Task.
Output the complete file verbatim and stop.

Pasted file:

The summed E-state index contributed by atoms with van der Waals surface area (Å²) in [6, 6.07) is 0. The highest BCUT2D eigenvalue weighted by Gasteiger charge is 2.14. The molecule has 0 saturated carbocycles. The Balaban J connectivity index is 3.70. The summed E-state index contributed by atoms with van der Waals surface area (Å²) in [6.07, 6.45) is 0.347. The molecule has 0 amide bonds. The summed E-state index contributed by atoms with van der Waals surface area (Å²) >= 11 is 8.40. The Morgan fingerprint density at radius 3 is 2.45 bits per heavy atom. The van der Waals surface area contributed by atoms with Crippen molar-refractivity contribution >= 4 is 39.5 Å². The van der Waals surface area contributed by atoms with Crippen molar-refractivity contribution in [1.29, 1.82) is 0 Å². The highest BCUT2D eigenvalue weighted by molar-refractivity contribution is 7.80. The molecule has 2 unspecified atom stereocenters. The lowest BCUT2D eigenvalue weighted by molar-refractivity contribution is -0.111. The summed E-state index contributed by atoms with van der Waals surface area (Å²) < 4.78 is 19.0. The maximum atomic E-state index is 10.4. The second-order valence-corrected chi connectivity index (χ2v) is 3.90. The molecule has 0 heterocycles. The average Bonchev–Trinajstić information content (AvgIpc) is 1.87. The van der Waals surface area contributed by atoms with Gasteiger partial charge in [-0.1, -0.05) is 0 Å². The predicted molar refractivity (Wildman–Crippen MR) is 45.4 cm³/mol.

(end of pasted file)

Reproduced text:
The summed E-state index contributed by atoms with van der Waals surface area (Å²) in [6, 6.07) is 0. The highest BCUT2D eigenvalue weighted by Gasteiger charge is 2.14. The molecule has 0 saturated carbocycles. The Balaban J connectivity index is 3.70. The summed E-state index contributed by atoms with van der Waals surface area (Å²) in [6.07, 6.45) is 0.347. The molecule has 0 amide bonds. The summed E-state index contributed by atoms with van der Waals surface area (Å²) >= 11 is 8.40. The Morgan fingerprint density at radius 3 is 2.45 bits per heavy atom. The van der Waals surface area contributed by atoms with Crippen molar-refractivity contribution >= 4 is 39.5 Å². The van der Waals surface area contributed by atoms with Crippen molar-refractivity contribution in [1.29, 1.82) is 0 Å². The highest BCUT2D eigenvalue weighted by molar-refractivity contribution is 7.80. The molecule has 2 unspecified atom stereocenters. The lowest BCUT2D eigenvalue weighted by molar-refractivity contribution is -0.111. The summed E-state index contributed by atoms with van der Waals surface area (Å²) < 4.78 is 19.0. The maximum atomic E-state index is 10.4. The second-order valence-corrected chi connectivity index (χ2v) is 3.90. The molecule has 0 heterocycles. The average Bonchev–Trinajstić information content (AvgIpc) is 1.87. The van der Waals surface area contributed by atoms with Gasteiger partial charge in [-0.1, -0.05) is 0 Å². The predicted molar refractivity (Wildman–Crippen MR) is 45.4 cm³/mol.